Benchmarks - Thermal

While home theater components rarely have fans to cool even the hottest components, it is critical for a PC to run as cool as it possibly can. There is no better way for this to happen than including an ample amount of case fans. Take a look at our test bed information.

HTPC Test Bed

DFI K8M800 MLV
AMD Athlon 64 3200+
Corsair DDR 512MB x 2
Zalman CNPS7000 Copper
Seagate Barracuda 120GB SATA
ATI 9800XT AGP8x
Enermax EG475P-VE 470W PSU



Click to enlarge.

We've taken temperature readings at every square inch of each HTPC chassis and have presented our results in visually appealing pictures below. Take a look at our results.


Ahanix D.Vine 5
Click to enlarge.

CoolerMaster Cavalier 2
Click to enlarge.


SilverStone Lascala 10/M
Click to enlarge.

NMediaPC HTPC 100
Click to enlarge.

It is evident that while the NMediaPC's HTPC 100 case had only a single 60mm exhaust, it performed almost as well as the LC10/M and the Cavalier 2, and better than the D.Vine 5 in our thermal benchmarks due to its smaller size as well as the numerous ventilated areas on the shell. On average, the ambient air temperatures per square inch varied by only fractions of a degree.


Ahanix D.Vine 5
Click to enlarge.

CoolerMaster Cavalier 2
Click to enlarge.


SilverStone Lascala 10/M
Click to enlarge.

NMediaPC HTPC 100
Click to enlarge.

The D.Vine 5, on the other hand, ran a bit hotter, since it only had two 60mm fans mounted at the back of the chassis as exhausts. Air was pulled in from a vent at the bottom of the case below the drive bays, but that was not enough to keep temperatures down.

NMediaPC HTPC 100 (cont'd) Benchmarks – Sound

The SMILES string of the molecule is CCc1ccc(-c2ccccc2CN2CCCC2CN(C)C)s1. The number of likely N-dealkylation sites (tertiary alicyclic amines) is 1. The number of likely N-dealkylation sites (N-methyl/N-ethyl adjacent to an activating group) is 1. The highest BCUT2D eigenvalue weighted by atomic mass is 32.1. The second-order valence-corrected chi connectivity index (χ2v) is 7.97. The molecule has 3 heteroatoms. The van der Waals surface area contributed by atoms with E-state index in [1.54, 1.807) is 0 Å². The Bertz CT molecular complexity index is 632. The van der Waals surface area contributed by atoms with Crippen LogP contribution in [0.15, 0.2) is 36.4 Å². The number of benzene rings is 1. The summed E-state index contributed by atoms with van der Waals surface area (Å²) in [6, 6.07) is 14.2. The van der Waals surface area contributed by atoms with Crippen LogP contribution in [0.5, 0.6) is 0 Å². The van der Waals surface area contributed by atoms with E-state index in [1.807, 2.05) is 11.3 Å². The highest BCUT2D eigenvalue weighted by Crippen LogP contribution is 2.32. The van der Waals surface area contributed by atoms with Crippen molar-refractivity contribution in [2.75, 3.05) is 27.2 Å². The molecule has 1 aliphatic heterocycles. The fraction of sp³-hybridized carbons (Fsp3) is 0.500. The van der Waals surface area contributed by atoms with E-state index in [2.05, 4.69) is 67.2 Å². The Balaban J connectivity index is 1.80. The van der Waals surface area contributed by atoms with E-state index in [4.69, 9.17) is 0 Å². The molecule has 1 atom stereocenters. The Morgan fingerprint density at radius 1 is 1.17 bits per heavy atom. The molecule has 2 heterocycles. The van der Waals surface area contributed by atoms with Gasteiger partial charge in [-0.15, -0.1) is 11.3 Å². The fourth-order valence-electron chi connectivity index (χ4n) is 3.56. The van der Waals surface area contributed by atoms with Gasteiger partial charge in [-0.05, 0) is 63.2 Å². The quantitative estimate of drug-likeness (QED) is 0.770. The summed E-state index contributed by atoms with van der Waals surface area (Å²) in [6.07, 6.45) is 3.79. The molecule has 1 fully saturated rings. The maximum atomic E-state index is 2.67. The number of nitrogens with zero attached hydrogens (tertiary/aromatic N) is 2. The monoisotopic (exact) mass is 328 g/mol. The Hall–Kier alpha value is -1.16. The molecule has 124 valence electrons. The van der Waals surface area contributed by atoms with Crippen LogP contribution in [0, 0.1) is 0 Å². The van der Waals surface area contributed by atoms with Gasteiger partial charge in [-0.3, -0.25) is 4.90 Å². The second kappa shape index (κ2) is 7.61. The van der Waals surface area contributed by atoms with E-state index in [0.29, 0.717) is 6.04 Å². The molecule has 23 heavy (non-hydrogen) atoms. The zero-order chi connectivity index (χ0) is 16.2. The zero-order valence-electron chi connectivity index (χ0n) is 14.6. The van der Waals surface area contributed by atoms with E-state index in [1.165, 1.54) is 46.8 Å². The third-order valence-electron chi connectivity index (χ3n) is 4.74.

POST A COMMENT

34 Comments

View All Comments

  • monsoon - Wednesday, September 07, 2005 - link

    hola,

    i want my HTPC to be a full fledged double-core AMD PC capable of running everything, with double 5'25" front bays and silent.

    so, what'S out there today to realize such a project ?

    it's been almost a year since this shoot-out, and i would really love to see some commercial products ( already assembled or cases only ) to match these needs.

    120mm fans anyone ?
    passive cooling ( or should we wait for the coming laptop double-core CPU releases ) ?

    thanks for reading this,
    cheers
    Reply
  • rdunnill - Friday, January 28, 2005 - link

    Quote: "There isn't anything requiring these large cases except a gaming video card"

    To the contrary, I use a Holo3Dgraph-I deinterlacing card, which is full-height and thus requires a modestly-footprinted case like the NMediaPC.
    Reply
  • rdunnill - Friday, January 28, 2005 - link

    I am considering the NMediaPC case due to its small footprint.

    Footprint barely received mention in the review, but it's important to me, because the space in my HT cabinet is small.
    Reply
  • mindless1 - Thursday, December 30, 2004 - link

    JKing76, the distinction is not "just playing movies". There isn't anything requiring these large cases except a gaming video card, or to look at it another way, stuffing so many cards in that you can't get a riser to work and need a larger power supply too. Perhaps if you need more than 2 HDDs, that's an issue too... but most won't.

    Games <> Home Theater